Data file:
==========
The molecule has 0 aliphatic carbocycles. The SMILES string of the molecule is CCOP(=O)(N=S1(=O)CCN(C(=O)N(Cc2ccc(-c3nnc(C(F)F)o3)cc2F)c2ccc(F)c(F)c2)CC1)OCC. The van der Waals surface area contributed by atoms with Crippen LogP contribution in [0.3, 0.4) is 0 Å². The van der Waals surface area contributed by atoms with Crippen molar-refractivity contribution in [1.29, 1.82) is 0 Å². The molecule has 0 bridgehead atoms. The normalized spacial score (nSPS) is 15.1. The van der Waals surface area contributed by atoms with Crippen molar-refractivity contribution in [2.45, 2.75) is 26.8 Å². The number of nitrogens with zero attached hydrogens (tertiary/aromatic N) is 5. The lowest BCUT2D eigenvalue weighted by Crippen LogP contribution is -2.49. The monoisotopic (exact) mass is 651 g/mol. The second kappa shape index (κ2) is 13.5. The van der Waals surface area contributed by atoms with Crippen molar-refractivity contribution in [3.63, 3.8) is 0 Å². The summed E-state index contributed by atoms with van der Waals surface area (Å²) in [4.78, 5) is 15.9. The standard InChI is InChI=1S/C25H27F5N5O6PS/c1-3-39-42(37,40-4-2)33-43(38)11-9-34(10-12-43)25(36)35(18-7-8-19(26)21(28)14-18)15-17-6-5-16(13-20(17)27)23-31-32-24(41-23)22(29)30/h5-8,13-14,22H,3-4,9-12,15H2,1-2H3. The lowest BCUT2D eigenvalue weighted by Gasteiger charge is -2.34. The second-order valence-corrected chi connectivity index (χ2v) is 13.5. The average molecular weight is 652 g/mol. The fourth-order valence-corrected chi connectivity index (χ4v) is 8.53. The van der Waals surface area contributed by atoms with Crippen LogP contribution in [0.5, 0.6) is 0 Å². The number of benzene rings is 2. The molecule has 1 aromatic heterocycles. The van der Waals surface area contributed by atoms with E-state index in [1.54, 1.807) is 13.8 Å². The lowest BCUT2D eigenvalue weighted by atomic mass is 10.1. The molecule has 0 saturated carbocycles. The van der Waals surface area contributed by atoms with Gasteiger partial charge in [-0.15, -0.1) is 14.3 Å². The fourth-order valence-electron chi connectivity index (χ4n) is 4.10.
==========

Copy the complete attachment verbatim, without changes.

The molecule has 0 aliphatic carbocycles. The SMILES string of the molecule is CCOP(=O)(N=S1(=O)CCN(C(=O)N(Cc2ccc(-c3nnc(C(F)F)o3)cc2F)c2ccc(F)c(F)c2)CC1)OCC. The van der Waals surface area contributed by atoms with Crippen LogP contribution in [0.3, 0.4) is 0 Å². The van der Waals surface area contributed by atoms with Crippen molar-refractivity contribution in [1.29, 1.82) is 0 Å². The molecule has 0 bridgehead atoms. The normalized spacial score (nSPS) is 15.1. The van der Waals surface area contributed by atoms with Crippen molar-refractivity contribution in [2.45, 2.75) is 26.8 Å². The number of nitrogens with zero attached hydrogens (tertiary/aromatic N) is 5. The lowest BCUT2D eigenvalue weighted by Crippen LogP contribution is -2.49. The monoisotopic (exact) mass is 651 g/mol. The second kappa shape index (κ2) is 13.5. The van der Waals surface area contributed by atoms with Crippen molar-refractivity contribution in [3.63, 3.8) is 0 Å². The summed E-state index contributed by atoms with van der Waals surface area (Å²) in [4.78, 5) is 15.9. The standard InChI is InChI=1S/C25H27F5N5O6PS/c1-3-39-42(37,40-4-2)33-43(38)11-9-34(10-12-43)25(36)35(18-7-8-19(26)21(28)14-18)15-17-6-5-16(13-20(17)27)23-31-32-24(41-23)22(29)30/h5-8,13-14,22H,3-4,9-12,15H2,1-2H3. The lowest BCUT2D eigenvalue weighted by Gasteiger charge is -2.34. The second-order valence-corrected chi connectivity index (χ2v) is 13.5. The average molecular weight is 652 g/mol. The fourth-order valence-corrected chi connectivity index (χ4v) is 8.53. The van der Waals surface area contributed by atoms with Crippen LogP contribution in [0.5, 0.6) is 0 Å². The number of benzene rings is 2. The molecule has 1 aromatic heterocycles. The van der Waals surface area contributed by atoms with E-state index in [1.54, 1.807) is 13.8 Å². The lowest BCUT2D eigenvalue weighted by atomic mass is 10.1. The molecule has 0 saturated carbocycles. The van der Waals surface area contributed by atoms with Gasteiger partial charge in [-0.15, -0.1) is 14.3 Å². The fourth-order valence-electron chi connectivity index (χ4n) is 4.10.